By Mannix Porterfield
For the Daily Telegraph
Decades ago, surface mining was a hit-and-run affair in the hills of West Virginia.
Once the coal was removed, operators simply pulled up stakes and left the land behind, generally unfit for any future use
All that has changed since new federal regulations came on line, and next week, some West Virginia lawmakers plan to get a close up look at how land can be converted into a variety of uses.
Members of the finance committees in both the Senate and House of Delegates will leave a staging area along Corridor G for a two-day tour of Mingo County.
Over the two-day period, House Finance Chairman Harry Keith White, D-Mingo, will serve as host for visits to a golf course, a coal-to-liquefaction project, 13 miles of proposed four-lane highway, a new school, hardwoods factory and a new airport — all built on former mining property.
“This is a small sample of some of the things that have happened from post-mine land use in southern West Virginia,” White said Wednesday.
“We just want to make the Legislature aware of what’s going on and what can happen and with the future development of these properties, whether it be industrial or whatever.”
Strip mining has come under intense fire in recent years, and White says he wants to show a positive side of the practice in the Monday-Tuesday visit.
“There are things that can happen after the mining is over to try to produce and be able to have additional economic development in southern West Virginia,” the finance chairman said.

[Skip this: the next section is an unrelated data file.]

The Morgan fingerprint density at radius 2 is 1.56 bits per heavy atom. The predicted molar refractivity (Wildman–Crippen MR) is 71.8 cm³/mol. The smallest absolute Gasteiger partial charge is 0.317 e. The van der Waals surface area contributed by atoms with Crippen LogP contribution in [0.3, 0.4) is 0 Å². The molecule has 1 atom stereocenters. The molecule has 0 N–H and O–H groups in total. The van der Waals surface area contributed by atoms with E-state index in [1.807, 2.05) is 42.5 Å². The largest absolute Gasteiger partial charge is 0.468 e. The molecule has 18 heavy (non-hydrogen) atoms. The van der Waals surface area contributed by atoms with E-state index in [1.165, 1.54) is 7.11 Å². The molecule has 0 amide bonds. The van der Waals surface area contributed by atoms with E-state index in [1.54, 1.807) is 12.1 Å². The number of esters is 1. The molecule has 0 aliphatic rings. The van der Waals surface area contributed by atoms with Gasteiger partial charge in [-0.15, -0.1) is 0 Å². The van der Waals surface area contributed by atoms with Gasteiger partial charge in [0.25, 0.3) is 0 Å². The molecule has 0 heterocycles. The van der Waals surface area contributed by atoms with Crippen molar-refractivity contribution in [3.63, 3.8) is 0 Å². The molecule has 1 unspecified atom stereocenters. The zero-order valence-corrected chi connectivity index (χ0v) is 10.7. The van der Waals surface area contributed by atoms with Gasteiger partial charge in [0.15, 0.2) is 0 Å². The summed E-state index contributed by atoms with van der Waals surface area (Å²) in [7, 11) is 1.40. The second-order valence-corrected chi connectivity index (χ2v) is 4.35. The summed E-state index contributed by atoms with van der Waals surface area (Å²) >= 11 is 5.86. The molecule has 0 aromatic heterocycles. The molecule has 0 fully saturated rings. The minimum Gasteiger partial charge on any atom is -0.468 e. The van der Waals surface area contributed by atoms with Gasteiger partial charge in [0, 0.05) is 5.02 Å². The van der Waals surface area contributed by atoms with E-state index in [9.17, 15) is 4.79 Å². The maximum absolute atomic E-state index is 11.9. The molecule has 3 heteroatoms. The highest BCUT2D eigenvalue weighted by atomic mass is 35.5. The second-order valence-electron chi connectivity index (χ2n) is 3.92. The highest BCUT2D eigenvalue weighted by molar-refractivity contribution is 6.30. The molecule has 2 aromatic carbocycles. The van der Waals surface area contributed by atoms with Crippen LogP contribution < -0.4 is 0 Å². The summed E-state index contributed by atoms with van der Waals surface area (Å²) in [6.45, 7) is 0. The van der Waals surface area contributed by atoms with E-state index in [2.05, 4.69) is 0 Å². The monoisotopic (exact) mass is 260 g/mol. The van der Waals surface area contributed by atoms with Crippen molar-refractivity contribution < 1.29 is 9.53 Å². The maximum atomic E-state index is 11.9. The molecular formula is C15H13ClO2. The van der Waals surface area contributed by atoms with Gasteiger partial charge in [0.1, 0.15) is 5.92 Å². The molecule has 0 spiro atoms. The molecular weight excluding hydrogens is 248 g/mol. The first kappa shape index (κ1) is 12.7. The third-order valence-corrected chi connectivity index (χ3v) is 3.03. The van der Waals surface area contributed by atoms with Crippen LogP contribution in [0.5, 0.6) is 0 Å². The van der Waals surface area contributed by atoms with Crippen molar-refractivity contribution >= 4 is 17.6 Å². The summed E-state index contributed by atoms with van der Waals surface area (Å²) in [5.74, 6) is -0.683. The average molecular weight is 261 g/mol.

White said opposition to mining, or any other endeavor, is hardly new under the Capitol dome.
“I’m going to guess there is probably a little bit of anti-almost anything, anywhere you go,” he said.
“At the same time, what our goal is, is to just try to showcase what can happen with the proper post-mine land use put in place, when you file all the permits.”
Before the government cracked down, mining at times was shoddy.
“Obviously, in the old days, when the coal was gone, the property just lay there,” White said.
“In the past, it wasn’t always done with economic development in mind.”
Over the past two decades, however, he said the idea has been to leave abandoned mine lands in a manner that is suitable for a single-family dwelling or an industrial site to generate job growth.
Under federal guidelines, operators are obligated to restore old lands so that it is as good or better before extraction began.
“What we’ve done is take it a step further, and we try to leave some kind of development on that site after they’re gone,” he said.
This Friday, a dedication is planned at a new airport with a 5,000-foot runway that could be expanded to as much as 7,000 feet.
“Our goal is to move most of that commercial air traffic through there and get UPS or Fed-Ex to use that as a major distribution point,” White said.
“We’ve got the National Guard doing touch-and-gos down there now.”